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anonymous
 one year ago
Calculate the area bounded:
anonymous
 one year ago
Calculate the area bounded:

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freckles
 one year ago
Best ResponseYou've already chosen the best response.2A little drawing always helps to setup the integral.

freckles
 one year ago
Best ResponseYou've already chosen the best response.2\[\int\limits_c^d (\text{ \right relation }  \text{ \left relation } ) dy\]

anonymous
 one year ago
Best ResponseYou've already chosen the best response.0I made the drawing. Cant identify which are is bounded thoough

anonymous
 one year ago
Best ResponseYou've already chosen the best response.0dw:1441747573378:dw

freckles
 one year ago
Best ResponseYou've already chosen the best response.2where is the other part of your parabola

anonymous
 one year ago
Best ResponseYou've already chosen the best response.0Dont you square the "x" to make it y=\[\sqrt{x}\]

freckles
 one year ago
Best ResponseYou've already chosen the best response.2dw:1441747647427:dw

freckles
 one year ago
Best ResponseYou've already chosen the best response.2dw:1441747703759:dw

freckles
 one year ago
Best ResponseYou've already chosen the best response.2no y^2=x doesn't mean just y=sqrt(x) \[x=y^2 \text{ is } \sqrt{x}=y \text{ if } y>0 \\ x=y^2 \text{ is } \sqrt{x}=y \text{ if } y<0\]

freckles
 one year ago
Best ResponseYou've already chosen the best response.2in other words y^2=x is a parabola

freckles
 one year ago
Best ResponseYou've already chosen the best response.2anyways you have the right relation is given by x=y^2 and the left relation is given by x=y5 and I think it should be clear what the limits are

anonymous
 one year ago
Best ResponseYou've already chosen the best response.0Aaaaah, I see. I missed the other half.

anonymous
 one year ago
Best ResponseYou've already chosen the best response.0Am in integrating in respect to Y?

freckles
 one year ago
Best ResponseYou've already chosen the best response.2yep because we are looking at right and left function

anonymous
 one year ago
Best ResponseYou've already chosen the best response.0Think about it, if we turned you sideways and half your body was missing and someone asked, "what would he look like if he was turned right side up?" and we responded "only what you can see", they wouldnt think of you as a complete person would they? xD

anonymous
 one year ago
Best ResponseYou've already chosen the best response.0So limits will be 2 and 1?

anonymous
 one year ago
Best ResponseYou've already chosen the best response.0Therefore in that respect, \(y^2 = x \iff y = \pm \sqrt{x}\) haha. sorry if that interrupted you.....

anonymous
 one year ago
Best ResponseYou've already chosen the best response.0Lol ,Jhannybean. You're good.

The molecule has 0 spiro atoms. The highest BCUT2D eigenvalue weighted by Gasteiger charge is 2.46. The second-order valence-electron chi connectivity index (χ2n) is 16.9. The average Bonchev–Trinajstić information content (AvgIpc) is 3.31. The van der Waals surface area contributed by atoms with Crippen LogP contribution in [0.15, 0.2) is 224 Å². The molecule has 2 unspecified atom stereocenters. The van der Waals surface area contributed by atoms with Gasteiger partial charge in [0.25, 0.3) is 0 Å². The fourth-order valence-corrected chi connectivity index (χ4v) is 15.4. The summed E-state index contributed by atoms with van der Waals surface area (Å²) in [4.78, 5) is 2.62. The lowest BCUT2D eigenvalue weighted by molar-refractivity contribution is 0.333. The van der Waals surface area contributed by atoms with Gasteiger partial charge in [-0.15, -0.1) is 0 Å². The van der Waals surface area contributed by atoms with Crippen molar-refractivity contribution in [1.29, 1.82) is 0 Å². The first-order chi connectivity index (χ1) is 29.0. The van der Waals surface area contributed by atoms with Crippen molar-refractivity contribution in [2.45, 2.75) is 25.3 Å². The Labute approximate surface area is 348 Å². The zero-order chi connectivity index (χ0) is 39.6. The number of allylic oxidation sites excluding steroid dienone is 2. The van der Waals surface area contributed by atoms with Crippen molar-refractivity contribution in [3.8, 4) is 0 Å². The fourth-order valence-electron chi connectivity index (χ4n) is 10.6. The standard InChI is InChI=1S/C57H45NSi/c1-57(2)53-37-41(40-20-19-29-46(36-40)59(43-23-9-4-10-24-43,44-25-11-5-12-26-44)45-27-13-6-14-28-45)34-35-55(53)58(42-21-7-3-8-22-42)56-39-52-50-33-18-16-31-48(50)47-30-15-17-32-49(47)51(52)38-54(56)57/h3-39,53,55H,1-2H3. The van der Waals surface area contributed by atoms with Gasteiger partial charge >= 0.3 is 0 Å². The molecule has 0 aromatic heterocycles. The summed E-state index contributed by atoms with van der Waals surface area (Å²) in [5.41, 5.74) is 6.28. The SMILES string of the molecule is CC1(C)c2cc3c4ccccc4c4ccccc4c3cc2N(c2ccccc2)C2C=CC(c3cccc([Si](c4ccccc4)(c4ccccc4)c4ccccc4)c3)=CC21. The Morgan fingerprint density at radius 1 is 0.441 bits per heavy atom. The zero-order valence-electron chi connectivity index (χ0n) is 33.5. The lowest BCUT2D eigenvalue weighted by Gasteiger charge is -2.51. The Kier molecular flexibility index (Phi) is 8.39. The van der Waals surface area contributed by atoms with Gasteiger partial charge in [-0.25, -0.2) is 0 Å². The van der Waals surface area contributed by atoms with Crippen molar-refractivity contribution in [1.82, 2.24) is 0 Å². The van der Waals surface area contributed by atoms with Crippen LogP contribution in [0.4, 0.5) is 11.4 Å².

freckles
 one year ago
Best ResponseYou've already chosen the best response.2yes the limits are y=1 to y=2

anonymous
 one year ago
Best ResponseYou've already chosen the best response.0\[\int\limits_{1}^{2} \sqrt{y}(y+5) dy\]

freckles
 one year ago
Best ResponseYou've already chosen the best response.2it it x=y^2 not x=sqrt(y)

freckles
 one year ago
Best ResponseYou've already chosen the best response.2\[\int\limits_{1}^{2} (y^2(y5)) dy\]

freckles
 one year ago
Best ResponseYou've already chosen the best response.2also you have x=y5 not x=y+5

anonymous
 one year ago
Best ResponseYou've already chosen the best response.0When you flip it turns to a minus?

freckles
 one year ago
Best ResponseYou've already chosen the best response.2y=x+5 subtracting 5 on both sides gives y5=x

freckles
 one year ago
Best ResponseYou've already chosen the best response.2x=y5 is another way to say y=x+5 but we solved for x because we are looking at our functions in terms of y

anonymous
 one year ago
Best ResponseYou've already chosen the best response.0You're trying to keep everything consistent. If you're solving for x, then solve all your intersecting functions for x only.

anonymous
 one year ago
Best ResponseYou've already chosen the best response.0\[\int\limits_{1}^{2} \frac{ y ^{3} }{ 3 }  \frac{ y ^{2} }{ 2 }5y\]

freckles
 one year ago
Best ResponseYou've already chosen the best response.2too many signs and you are suppose to drop the integral sign after integrating

freckles
 one year ago
Best ResponseYou've already chosen the best response.2\[\int\limits\limits_{1}^{2} (y^2(y5)) dy=[\frac{y^3}{3}\frac{y^2}{2}+5y]_{1}^{2}\]

anonymous
 one year ago
Best ResponseYou've already chosen the best response.0shouldn't that 5y be 5y?

anonymous
 one year ago
Best ResponseYou've already chosen the best response.0\[\int\limits_{1}^{2} (y^2(y5)) dy = \int_{1}^2 (y^2y+5)dy\]

anonymous
 one year ago
Best ResponseYou've already chosen the best response.0Remember when you're integrating to simplify EVERYTHING inside your ( ) first before integrating. It makes integrating a lot easier and error free.

anonymous
 one year ago
Best ResponseYou've already chosen the best response.0I got a final answer of (32/3)(35/6)=29/6

freckles
 one year ago
Best ResponseYou've already chosen the best response.233/2 is what I have but I could have made an error

freckles
 one year ago
Best ResponseYou've already chosen the best response.2\[\int\limits\limits\limits_{1}^{2} (y^2(y5)) dy=[\frac{y^3}{3}\frac{y^2}{2}+5y]_{1}^{2} \\ =[\frac{2^3}{3}\frac{2^2}{2}+5(2)][\frac{(1)^3}{3}\frac{(1)^2}{2}+5(1)] \\ =[\frac{8}{3}2+10][\frac{1}{3}\frac{1}{2}5] \\ =\frac{8}{3}+\frac{1}{3}+\frac{1}{2}2+10+5 \\ =\frac{9}{3}+\frac{1}{2}+13 \\ =3+13+\frac{1}{2} \\ =16+\frac{1}{2} \\ =\frac{32}{2}+\frac{1}{2} \\ =\frac{33}{2}\]

freckles
 one year ago
Best ResponseYou've already chosen the best response.2I think I see what you messed on

anonymous
 one year ago
Best ResponseYou've already chosen the best response.0I see what i did wrong. I got my signs mixed up on the right side. But yes its 33/2 thank you both!
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